Please use this identifier to cite or link to this item:
|Title:||Sub-nanosecond pulse-forming network on SiGe BiCMOS for UWB communications||Authors:||Tan, A.E.-C.
|Keywords:||Analog integrated circuits (ICs)
Ultra-wideband (UWB) communications
|Issue Date:||Mar-2006||Citation:||Tan, A.E.-C., Chia, M.Y.-W., Leong, S.-W. (2006-03). Sub-nanosecond pulse-forming network on SiGe BiCMOS for UWB communications. IEEE Transactions on Microwave Theory and Techniques 54 (3) : 1019-1024. ScholarBank@NUS Repository. https://doi.org/10.1109/TMTT.2006.869723||Abstract:||A pulse-forming network (PFN) has been developed for ultra-wideband (UWB) communication systems. This PFN generates sub-nanosecond pulses at a pulse repetition frequency (PRF) of >500 MHz for high data-rate applications like wireless video streaming. To generate the pulses, the PFN performs two operations on an input data signal: it decreases the signal rise time, then it differentiates the signal. The differentiation circuit is a frequency-dependent negative-feedback system. The PFN is fabricated in SiGe BiCMOS with an active die size of less than 0.25 mm2, and it requires 3.3-V 20-mA dc during operation. Measured performance is validated at 500-MHz PRF, achieving pulsewidth of 175 ps and pulse amplitude of 0.17 V. The PFN is also validated within a transmitter system that transmits Manchester coded pseudorandom bit sequence. Measured effective isotropic radiated power of the transmitter shows that the PFN output power is sufficient to meet the Federal Communications Commission's emission limits, thus eliminating the need of amplification before transmission. © 2006 IEEE.||Source Title:||IEEE Transactions on Microwave Theory and Techniques||URI:||http://scholarbank.nus.edu.sg/handle/10635/83110||ISSN:||00189480||DOI:||10.1109/TMTT.2006.869723|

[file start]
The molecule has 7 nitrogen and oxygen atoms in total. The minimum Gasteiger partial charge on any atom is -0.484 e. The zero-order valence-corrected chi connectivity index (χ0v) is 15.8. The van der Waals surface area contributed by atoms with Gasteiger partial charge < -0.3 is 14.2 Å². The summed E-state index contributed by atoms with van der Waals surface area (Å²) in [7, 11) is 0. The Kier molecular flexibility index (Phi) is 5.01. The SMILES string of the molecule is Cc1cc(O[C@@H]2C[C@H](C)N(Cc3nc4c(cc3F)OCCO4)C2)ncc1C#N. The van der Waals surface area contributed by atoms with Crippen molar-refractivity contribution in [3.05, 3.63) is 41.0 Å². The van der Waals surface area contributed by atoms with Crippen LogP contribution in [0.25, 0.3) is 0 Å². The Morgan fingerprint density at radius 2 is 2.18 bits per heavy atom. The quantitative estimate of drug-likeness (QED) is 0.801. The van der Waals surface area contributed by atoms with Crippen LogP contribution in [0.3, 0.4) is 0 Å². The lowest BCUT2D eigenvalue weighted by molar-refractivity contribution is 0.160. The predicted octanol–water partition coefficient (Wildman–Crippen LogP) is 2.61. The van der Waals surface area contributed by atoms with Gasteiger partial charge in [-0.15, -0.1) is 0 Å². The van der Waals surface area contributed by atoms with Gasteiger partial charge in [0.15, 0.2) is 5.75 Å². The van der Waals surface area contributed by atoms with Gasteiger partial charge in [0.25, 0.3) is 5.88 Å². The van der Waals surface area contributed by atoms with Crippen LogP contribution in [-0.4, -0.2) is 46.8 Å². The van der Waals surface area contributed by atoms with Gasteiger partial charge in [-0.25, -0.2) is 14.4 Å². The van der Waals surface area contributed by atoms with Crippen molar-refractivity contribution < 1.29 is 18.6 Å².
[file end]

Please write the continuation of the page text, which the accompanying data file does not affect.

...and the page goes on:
|Appears in Collections:||Staff Publications|
Show full item record
Files in This Item:
There are no files associated with this item.
checked on May 22, 2019
WEB OF SCIENCETM
checked on Nov 22, 2017
checked on May 21, 2019
Items in DSpace are protected by copyright, with all rights reserved, unless otherwise indicated.